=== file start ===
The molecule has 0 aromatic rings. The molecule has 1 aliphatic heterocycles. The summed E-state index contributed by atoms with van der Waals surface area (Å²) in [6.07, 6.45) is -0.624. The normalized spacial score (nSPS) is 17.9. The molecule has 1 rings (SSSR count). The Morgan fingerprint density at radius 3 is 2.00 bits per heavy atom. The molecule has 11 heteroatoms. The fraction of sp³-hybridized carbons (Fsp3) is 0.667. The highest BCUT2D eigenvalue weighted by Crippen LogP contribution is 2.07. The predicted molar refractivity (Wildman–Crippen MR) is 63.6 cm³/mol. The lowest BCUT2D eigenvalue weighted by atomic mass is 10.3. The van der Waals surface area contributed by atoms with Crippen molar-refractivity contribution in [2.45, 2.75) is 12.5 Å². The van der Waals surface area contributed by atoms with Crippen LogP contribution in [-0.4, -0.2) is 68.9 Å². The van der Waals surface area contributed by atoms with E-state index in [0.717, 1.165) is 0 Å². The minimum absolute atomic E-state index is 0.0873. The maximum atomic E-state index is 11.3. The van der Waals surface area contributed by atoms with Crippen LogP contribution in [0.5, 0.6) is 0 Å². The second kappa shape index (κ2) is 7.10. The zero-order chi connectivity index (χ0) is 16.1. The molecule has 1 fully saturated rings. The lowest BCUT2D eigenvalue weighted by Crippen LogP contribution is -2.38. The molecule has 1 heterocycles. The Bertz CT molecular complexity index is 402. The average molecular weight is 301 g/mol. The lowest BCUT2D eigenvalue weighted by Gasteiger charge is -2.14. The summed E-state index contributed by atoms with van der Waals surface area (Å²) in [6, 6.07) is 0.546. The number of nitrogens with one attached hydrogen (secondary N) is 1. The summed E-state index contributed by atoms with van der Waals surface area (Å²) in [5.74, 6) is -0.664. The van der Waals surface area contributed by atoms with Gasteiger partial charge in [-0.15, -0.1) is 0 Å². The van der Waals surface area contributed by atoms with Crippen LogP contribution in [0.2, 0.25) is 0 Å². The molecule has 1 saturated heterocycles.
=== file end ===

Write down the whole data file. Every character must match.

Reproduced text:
The molecule has 0 aromatic rings. The molecule has 1 aliphatic heterocycles. The summed E-state index contributed by atoms with van der Waals surface area (Å²) in [6.07, 6.45) is -0.624. The normalized spacial score (nSPS) is 17.9. The molecule has 1 rings (SSSR count). The Morgan fingerprint density at radius 3 is 2.00 bits per heavy atom. The molecule has 11 heteroatoms. The fraction of sp³-hybridized carbons (Fsp3) is 0.667. The highest BCUT2D eigenvalue weighted by Crippen LogP contribution is 2.07. The predicted molar refractivity (Wildman–Crippen MR) is 63.6 cm³/mol. The lowest BCUT2D eigenvalue weighted by atomic mass is 10.3. The van der Waals surface area contributed by atoms with Crippen molar-refractivity contribution in [2.45, 2.75) is 12.5 Å². The van der Waals surface area contributed by atoms with Crippen LogP contribution in [-0.4, -0.2) is 68.9 Å². The van der Waals surface area contributed by atoms with E-state index in [0.717, 1.165) is 0 Å². The minimum absolute atomic E-state index is 0.0873. The maximum atomic E-state index is 11.3. The van der Waals surface area contributed by atoms with Crippen LogP contribution in [0.5, 0.6) is 0 Å². The second kappa shape index (κ2) is 7.10. The zero-order chi connectivity index (χ0) is 16.1. The molecule has 1 fully saturated rings. The lowest BCUT2D eigenvalue weighted by Crippen LogP contribution is -2.38. The molecule has 1 heterocycles. The Bertz CT molecular complexity index is 402. The average molecular weight is 301 g/mol. The lowest BCUT2D eigenvalue weighted by Gasteiger charge is -2.14. The summed E-state index contributed by atoms with van der Waals surface area (Å²) in [6, 6.07) is 0.546. The number of nitrogens with one attached hydrogen (secondary N) is 1. The summed E-state index contributed by atoms with van der Waals surface area (Å²) in [5.74, 6) is -0.664. The van der Waals surface area contributed by atoms with Gasteiger partial charge in [-0.15, -0.1) is 0 Å². The van der Waals surface area contributed by atoms with Crippen LogP contribution in [0.2, 0.25) is 0 Å². The molecule has 1 saturated heterocycles.